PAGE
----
By Lindsey J. Cable with toth shop
As a girl living on a farm in Eastern North Carolina, Crystal Emerick had no idea how one brave step would ignite a passion in her and change her life – and the lives of others forever.
Emerick is a survivor of sexual abuse. Her first brave step was when she summoned the courage to talk to her parents about the sexual abuse she was enduring from an admired, close member of the family. She was just 13 years old. After it was out there, the abuse came to a halt. But, as is often the case, the emotional and physical impacts lingered with Emerick as she entered her teenage years.
Emerick understands firsthand what it’s like to be a survivor and to struggle with an internal debate. Thoughts like, “What’s wrong with me? Why is this happening?” and a string of others constantly ran through her head as she tried to cope.
“I knew that I could never be more than what I was…who I was in that moment if I didn’t do something about it,” shared Emerick during an interview.
It was that moment that she decided to begin a 10-year journey with EMDR therapy, a special trauma modality for adults. This forward-moving process helped her with personal healing and understanding. Now, she wants to be that lifeline for others who have endured sexual abuse.
She is the embodiment of someone who refuses to be defined by her past, but rather uses it to cultivate a safe environment for adult survivors of sexual abuse. Emerick didn’t realize it at the time, but that courageous first stride helped to fuel the momentum that led her to develop the nonprofit organization, Brave Step.
Emerick will tell you that “the birth” of Brave Step was in 2011, when she first began formulating her idea and vision, but it wasn’t official until late 2014.
Brave Step is survivor-led, so the organization understands the experience of survivors and the need to create safe spaces for support, recovery and a shared connection. These spaces of support were lacking in Charlotte, allowing Emerick to transform the landscape into her vision.
“Crystal has transformed the nature of trauma services in the Charlotte area,” shared Brave Step advisory board member and psychologist, Dr. Mike Yonkovig. “Something now exists where there had been nothing,”
Brave Step is innovative in the way that it provides personalized approaches of care for survivors, depending on where they are on their path. “A lot of organizations offer a one-size-fits-all model that works for some, but we can’t do that. We believe we can’t serve people with a one-size-fits-all because we all entered [this journey] at a different place,” explained Emerick.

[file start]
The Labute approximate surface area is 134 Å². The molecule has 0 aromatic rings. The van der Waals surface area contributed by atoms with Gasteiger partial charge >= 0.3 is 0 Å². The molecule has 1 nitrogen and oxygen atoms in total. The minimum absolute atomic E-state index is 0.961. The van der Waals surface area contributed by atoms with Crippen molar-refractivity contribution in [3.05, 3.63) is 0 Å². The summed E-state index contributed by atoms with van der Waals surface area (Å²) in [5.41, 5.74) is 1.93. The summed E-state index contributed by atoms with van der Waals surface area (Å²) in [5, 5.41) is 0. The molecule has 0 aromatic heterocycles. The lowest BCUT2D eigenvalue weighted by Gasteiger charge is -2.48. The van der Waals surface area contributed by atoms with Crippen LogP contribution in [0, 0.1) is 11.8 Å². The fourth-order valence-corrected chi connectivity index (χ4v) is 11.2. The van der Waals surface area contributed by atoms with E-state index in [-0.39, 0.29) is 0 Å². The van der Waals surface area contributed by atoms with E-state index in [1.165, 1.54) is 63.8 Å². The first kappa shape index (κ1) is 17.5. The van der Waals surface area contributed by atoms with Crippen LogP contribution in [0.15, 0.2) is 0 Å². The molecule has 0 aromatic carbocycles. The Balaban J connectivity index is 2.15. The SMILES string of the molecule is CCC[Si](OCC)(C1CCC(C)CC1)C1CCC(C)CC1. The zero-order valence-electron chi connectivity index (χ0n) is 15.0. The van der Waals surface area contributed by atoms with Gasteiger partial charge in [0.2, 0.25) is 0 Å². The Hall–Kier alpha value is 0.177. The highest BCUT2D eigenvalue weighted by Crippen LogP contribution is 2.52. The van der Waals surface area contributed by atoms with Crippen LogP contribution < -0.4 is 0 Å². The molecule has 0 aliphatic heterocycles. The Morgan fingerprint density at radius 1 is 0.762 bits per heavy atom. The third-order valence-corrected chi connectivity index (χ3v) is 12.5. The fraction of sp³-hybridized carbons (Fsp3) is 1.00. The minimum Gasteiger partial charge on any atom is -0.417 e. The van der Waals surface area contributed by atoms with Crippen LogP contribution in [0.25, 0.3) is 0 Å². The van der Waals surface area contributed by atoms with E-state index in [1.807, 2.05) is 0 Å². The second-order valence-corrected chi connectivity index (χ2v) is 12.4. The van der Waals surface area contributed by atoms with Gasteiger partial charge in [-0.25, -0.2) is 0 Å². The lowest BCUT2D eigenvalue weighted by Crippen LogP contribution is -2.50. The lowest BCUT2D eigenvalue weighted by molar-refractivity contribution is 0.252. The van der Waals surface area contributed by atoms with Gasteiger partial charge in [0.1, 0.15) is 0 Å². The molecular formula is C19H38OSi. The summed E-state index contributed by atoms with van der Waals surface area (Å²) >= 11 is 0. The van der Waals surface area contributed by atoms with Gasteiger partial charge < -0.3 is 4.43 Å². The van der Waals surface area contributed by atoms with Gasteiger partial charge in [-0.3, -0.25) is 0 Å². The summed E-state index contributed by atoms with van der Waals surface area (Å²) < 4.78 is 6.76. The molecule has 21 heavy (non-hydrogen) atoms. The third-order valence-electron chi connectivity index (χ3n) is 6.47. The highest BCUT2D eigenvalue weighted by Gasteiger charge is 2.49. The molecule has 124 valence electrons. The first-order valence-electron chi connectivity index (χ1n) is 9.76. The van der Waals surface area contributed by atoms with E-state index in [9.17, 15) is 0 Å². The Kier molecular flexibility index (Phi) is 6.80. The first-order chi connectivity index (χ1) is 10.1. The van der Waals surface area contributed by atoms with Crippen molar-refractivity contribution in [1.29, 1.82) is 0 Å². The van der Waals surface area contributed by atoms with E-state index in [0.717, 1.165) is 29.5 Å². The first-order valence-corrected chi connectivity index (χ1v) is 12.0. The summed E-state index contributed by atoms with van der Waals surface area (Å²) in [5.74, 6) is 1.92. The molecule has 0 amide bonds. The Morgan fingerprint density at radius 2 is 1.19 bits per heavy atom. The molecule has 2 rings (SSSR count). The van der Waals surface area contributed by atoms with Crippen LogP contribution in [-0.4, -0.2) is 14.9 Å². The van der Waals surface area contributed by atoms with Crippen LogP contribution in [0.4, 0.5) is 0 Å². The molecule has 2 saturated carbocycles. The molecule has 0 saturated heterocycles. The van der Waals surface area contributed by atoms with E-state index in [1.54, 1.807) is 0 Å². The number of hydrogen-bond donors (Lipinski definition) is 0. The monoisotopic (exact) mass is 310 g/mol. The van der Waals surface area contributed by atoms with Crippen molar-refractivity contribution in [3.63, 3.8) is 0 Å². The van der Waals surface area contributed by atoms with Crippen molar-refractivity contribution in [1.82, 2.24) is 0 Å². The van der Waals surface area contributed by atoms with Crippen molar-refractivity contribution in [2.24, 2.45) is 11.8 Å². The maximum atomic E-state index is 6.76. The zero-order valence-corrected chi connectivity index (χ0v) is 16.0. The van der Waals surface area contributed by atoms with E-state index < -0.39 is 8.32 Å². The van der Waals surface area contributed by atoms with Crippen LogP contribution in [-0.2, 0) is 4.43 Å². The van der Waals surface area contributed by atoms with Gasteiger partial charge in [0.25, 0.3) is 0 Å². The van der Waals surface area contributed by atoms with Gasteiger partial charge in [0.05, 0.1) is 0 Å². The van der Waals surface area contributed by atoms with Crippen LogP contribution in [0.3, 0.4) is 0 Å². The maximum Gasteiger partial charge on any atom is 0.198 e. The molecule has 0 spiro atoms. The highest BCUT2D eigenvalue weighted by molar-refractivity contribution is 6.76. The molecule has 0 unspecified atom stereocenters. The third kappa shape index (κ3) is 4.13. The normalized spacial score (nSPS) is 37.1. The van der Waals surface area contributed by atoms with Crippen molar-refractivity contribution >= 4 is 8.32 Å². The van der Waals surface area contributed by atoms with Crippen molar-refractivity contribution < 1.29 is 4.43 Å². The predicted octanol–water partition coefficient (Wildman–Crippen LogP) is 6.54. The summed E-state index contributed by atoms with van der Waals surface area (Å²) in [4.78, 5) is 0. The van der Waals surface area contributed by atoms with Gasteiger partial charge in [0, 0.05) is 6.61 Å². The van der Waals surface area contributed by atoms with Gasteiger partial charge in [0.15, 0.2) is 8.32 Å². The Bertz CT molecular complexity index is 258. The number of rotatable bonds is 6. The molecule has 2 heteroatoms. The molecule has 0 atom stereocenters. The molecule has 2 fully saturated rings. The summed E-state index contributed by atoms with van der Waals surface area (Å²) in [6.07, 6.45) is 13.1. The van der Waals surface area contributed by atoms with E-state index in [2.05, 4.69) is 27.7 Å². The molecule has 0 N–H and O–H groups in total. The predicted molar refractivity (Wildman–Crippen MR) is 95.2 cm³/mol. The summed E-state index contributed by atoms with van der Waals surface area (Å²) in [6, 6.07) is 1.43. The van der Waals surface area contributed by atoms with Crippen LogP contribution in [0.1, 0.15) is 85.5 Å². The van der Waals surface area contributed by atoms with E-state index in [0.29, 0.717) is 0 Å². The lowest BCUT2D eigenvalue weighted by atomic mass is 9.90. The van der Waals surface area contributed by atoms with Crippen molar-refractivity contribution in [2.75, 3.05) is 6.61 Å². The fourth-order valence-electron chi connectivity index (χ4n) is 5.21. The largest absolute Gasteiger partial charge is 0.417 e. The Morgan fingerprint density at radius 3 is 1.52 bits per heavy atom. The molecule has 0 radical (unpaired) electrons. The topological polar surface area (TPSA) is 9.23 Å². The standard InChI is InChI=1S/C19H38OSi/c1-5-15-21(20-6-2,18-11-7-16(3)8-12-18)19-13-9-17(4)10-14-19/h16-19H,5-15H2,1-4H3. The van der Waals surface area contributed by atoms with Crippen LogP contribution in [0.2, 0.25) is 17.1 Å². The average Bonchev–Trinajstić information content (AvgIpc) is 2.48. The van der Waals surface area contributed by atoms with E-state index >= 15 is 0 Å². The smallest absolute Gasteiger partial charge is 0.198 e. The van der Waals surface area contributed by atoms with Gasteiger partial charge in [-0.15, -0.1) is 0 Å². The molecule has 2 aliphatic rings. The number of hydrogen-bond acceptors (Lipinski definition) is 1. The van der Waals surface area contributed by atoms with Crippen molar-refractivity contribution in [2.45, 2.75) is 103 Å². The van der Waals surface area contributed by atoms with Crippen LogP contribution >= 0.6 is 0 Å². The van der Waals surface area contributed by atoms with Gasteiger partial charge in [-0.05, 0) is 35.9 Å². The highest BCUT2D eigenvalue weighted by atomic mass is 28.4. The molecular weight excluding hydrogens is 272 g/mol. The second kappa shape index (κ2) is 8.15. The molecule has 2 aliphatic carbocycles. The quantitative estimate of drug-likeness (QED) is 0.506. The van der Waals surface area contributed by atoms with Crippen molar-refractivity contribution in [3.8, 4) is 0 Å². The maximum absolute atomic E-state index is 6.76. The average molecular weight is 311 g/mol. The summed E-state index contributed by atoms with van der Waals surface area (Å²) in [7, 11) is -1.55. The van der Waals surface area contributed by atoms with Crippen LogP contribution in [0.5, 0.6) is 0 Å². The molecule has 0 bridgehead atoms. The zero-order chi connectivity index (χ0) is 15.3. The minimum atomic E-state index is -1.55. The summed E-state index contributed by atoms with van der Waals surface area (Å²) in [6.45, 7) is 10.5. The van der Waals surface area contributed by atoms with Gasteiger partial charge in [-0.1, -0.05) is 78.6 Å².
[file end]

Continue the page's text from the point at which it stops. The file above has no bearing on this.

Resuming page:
Core to Brave Step’s model is its inclusivity to all adult individuals impacted by sexual abuse. This organization focuses on the survivors, loved ones and the community to educate about the impacts of abuse and provide help to all affected. This helps strengthen understanding among loved ones and eventually leads to a strong support system to help survivors take those brave next steps. Taking brave steps is scary, but for Emerick, that scariness is alleviated by a supportive husband.
Emerick constantly thinks about the future and how Brave Step will grow. To her, it is crucial that this organization be sustainable and built to last the test of time. To meet that need, Emerick applied to be a part of CULTIVATE. She did so because after years of running her own business, Emerick realized that she needed to learn how to run a nonprofit. From there, she needed the support to build a sustainable, successful organization.
“We’re going from an infant to a toddler and then by the end of this year, I think we’ll be a teenager,” quipped Emerick with a chuckle.
Brave Step currently serves eight counties; nearly 70 percent of those clients are Mecklenburg County residents. Emerick’s ultimate goal is to reduce the impact of sexual abuse on a large scale, wider than one state. While she aims to expand the scope of the organization beyond North Carolina in the future, her current goal for the year is to continue transforming and “growing up.”
“I knew that CULTIVATE was where we needed to go to learn how to build a foundation that would help us to last the next 20 years,” she shares.
Though she admits there’s still so much to learn, Emerick is quick to note that CULTIVATE provided the support to dream bigger and plan for growth with specific strategies. Even more so though, CULTIVATE inspired confidence in herself as a nonprofit leader.
“I feel like CULTIVATE is not only making our organization stronger,” shared Emerick. “But it’s also making me stronger to help people, and that’s huge.”
Images by Julia Fay Photography